Thursday, July 25, 2013

In short: Escalofrío diabólico (1971)

Sometimes, it makes little sense to summarize the plot of a movie here, because the narrative (such as it is) not only makes little sense but is presented in a way custom-built to let it make even less sense. This is of course something my beloved European genre cinema of the 60s and 70s was particularly good at, leading to a lot of films that have the quality of hallucinations and dreams.

Actor and only three-time director George Martin's Escalofrío diabólico belongs to a slightly different sub-type of these films, the sort where a hallucinatory script wildly throws Gothic tropes, needless distractions and pulp Satanism at the audience but loses a lot of its potential power of confusion and delight through a horribly bland direction style. There are moments when the script's sheer loopiness wins out over Martin's lack of visual imagination and money but at other times, it's a bit like watching a fever dream through the eyes of the most sober man alive.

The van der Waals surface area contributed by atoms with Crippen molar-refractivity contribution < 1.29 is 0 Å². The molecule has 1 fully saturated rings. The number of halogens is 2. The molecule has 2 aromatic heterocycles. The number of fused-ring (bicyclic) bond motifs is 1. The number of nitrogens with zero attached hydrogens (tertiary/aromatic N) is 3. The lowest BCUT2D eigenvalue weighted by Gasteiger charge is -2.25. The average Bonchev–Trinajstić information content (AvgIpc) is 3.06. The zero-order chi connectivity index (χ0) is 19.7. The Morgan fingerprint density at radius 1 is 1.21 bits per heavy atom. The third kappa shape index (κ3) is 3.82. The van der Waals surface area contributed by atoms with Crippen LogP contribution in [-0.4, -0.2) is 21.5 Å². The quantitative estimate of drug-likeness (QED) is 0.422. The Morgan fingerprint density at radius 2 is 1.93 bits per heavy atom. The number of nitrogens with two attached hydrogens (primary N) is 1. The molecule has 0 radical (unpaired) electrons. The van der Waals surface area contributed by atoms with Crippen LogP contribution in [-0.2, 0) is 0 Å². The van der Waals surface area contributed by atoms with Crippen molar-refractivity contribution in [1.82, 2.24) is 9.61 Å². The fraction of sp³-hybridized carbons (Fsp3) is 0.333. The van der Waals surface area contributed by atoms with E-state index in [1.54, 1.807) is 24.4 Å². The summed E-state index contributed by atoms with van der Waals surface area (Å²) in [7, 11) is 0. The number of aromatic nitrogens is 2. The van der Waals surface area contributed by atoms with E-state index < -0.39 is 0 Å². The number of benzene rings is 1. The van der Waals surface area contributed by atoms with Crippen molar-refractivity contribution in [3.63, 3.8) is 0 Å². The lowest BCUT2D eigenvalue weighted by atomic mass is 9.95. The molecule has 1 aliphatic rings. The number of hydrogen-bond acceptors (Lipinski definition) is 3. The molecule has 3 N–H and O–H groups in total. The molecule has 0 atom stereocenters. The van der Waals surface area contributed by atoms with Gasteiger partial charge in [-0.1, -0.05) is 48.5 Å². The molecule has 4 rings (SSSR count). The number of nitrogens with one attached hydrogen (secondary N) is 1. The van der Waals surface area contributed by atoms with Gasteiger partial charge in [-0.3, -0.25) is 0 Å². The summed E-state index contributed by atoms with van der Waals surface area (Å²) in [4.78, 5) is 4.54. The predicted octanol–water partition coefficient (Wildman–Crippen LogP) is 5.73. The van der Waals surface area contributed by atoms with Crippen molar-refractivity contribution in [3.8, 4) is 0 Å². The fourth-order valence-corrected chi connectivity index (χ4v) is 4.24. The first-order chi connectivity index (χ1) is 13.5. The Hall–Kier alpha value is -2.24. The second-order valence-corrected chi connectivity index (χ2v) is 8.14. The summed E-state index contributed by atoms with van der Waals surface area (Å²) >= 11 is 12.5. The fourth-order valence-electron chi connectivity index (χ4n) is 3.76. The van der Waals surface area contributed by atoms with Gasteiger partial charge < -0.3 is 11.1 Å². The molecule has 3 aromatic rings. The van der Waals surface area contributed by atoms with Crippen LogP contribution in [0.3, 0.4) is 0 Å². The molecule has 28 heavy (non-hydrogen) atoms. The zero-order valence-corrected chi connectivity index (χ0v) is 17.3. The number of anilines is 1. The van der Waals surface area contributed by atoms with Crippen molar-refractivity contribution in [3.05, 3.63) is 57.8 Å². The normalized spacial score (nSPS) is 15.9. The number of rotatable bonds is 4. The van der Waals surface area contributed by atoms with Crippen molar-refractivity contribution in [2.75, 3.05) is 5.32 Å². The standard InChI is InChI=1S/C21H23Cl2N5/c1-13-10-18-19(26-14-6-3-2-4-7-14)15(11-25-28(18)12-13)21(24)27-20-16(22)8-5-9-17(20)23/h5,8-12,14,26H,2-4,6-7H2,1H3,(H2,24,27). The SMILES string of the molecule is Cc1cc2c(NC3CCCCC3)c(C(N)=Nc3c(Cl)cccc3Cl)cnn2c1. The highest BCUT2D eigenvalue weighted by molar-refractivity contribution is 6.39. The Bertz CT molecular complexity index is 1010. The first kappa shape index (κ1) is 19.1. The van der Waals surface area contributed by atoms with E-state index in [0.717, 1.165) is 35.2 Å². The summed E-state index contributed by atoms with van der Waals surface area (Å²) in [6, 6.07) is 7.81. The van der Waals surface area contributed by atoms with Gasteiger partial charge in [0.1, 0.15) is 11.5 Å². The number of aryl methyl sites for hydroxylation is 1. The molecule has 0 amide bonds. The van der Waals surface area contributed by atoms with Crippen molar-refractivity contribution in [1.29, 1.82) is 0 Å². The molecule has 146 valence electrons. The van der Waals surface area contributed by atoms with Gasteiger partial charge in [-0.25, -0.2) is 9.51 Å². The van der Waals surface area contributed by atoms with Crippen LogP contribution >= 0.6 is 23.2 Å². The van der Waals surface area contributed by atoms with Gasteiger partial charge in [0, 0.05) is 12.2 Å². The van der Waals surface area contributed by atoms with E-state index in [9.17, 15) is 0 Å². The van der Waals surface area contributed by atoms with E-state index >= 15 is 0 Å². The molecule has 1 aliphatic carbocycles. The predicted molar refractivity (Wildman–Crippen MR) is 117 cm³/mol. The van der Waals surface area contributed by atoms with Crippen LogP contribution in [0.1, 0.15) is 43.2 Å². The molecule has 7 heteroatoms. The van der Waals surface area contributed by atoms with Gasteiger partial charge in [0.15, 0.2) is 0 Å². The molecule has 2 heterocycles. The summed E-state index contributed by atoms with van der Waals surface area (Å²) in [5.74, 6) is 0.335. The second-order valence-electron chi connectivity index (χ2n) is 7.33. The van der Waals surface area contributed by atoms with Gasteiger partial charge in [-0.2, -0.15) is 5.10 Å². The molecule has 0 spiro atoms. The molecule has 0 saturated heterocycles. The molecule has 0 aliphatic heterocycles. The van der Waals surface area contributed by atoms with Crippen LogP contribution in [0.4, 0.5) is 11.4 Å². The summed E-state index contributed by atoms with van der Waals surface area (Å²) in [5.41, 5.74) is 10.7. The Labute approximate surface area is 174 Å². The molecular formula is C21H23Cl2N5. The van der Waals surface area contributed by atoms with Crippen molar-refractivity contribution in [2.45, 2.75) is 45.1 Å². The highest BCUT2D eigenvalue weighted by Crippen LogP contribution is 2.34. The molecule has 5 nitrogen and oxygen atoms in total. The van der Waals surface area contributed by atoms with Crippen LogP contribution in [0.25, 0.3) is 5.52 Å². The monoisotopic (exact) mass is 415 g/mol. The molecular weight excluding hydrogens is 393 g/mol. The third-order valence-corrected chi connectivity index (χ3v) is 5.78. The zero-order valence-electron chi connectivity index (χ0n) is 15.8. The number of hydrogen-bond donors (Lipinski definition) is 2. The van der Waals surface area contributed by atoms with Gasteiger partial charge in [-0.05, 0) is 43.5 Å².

When the film works, it delights with scenes like that of our main baddy Alex's (Mariano Vidal Molina) mute, crazy (everyone in the film is the latter) servant dancing with a manikin he has hidden away in a ruined castle, the wild rantings of Alex's mother (who keeps her dead husband in a rocking chair in the cellar; while Alex keeps his step brother drugged up in a different cellar), frequent Euro horror actress Patty Shepard making excellent panicked horror heroine bug-eye faces while wearing a collection of mildly disturbing 70s fashion, and weird shit happening with all the dramatic sense of a film made by people who have never seen a movie before. The awkwardness of the direction is rather inexplicable given that Martin had been in the acting business for ten years at this point, and certainly must have learned something about filmmaking.

When the film doesn't work, it becomes very boring, very fast though, with scenes that drag inordinately, never ending on a shout when they can end on people doing nothing of interest five minutes later. Because of this, Escalofrío diabólico is more of a film for the advanced fan of European horror of the era, the sort of thing that has enough scenes of delirious idiocy to recommend it to viewers of a certain experience but won't ever turn anyone into a fan of this sort of thing.

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